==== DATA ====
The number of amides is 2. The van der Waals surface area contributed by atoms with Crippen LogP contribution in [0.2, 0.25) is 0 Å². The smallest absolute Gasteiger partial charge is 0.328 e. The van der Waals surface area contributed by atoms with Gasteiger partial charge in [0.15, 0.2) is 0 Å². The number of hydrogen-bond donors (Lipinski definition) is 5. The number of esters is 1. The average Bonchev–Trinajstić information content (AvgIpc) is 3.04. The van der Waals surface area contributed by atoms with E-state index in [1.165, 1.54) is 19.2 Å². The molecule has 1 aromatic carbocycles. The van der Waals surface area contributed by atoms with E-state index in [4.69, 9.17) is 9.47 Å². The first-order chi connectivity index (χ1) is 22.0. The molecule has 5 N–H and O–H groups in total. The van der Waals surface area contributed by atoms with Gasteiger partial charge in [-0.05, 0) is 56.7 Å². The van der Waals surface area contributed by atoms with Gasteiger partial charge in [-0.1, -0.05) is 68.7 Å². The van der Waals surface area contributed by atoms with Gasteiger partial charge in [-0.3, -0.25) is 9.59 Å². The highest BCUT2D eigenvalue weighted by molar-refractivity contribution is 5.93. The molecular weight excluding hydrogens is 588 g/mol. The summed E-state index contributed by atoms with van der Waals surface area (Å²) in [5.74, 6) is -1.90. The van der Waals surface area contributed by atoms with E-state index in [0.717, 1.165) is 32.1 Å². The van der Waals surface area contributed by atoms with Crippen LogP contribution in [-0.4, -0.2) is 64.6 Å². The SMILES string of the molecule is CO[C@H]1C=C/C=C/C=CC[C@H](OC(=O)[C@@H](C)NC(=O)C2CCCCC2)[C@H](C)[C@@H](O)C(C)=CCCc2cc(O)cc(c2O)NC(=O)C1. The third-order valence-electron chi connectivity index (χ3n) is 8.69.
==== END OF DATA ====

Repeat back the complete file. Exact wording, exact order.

The number of amides is 2. The van der Waals surface area contributed by atoms with Crippen LogP contribution in [0.2, 0.25) is 0 Å². The smallest absolute Gasteiger partial charge is 0.328 e. The van der Waals surface area contributed by atoms with Gasteiger partial charge in [0.15, 0.2) is 0 Å². The number of hydrogen-bond donors (Lipinski definition) is 5. The number of esters is 1. The average Bonchev–Trinajstić information content (AvgIpc) is 3.04. The van der Waals surface area contributed by atoms with E-state index in [1.165, 1.54) is 19.2 Å². The molecule has 1 aromatic carbocycles. The van der Waals surface area contributed by atoms with E-state index in [4.69, 9.17) is 9.47 Å². The first-order chi connectivity index (χ1) is 22.0. The molecule has 5 N–H and O–H groups in total. The van der Waals surface area contributed by atoms with Gasteiger partial charge in [-0.05, 0) is 56.7 Å². The van der Waals surface area contributed by atoms with Gasteiger partial charge in [-0.1, -0.05) is 68.7 Å². The van der Waals surface area contributed by atoms with Gasteiger partial charge in [-0.3, -0.25) is 9.59 Å². The highest BCUT2D eigenvalue weighted by molar-refractivity contribution is 5.93. The molecular weight excluding hydrogens is 588 g/mol. The summed E-state index contributed by atoms with van der Waals surface area (Å²) in [5.74, 6) is -1.90. The van der Waals surface area contributed by atoms with E-state index in [0.717, 1.165) is 32.1 Å². The van der Waals surface area contributed by atoms with Crippen LogP contribution in [-0.4, -0.2) is 64.6 Å². The SMILES string of the molecule is CO[C@H]1C=C/C=C/C=CC[C@H](OC(=O)[C@@H](C)NC(=O)C2CCCCC2)[C@H](C)[C@@H](O)C(C)=CCCc2cc(O)cc(c2O)NC(=O)C1. The third-order valence-electron chi connectivity index (χ3n) is 8.69.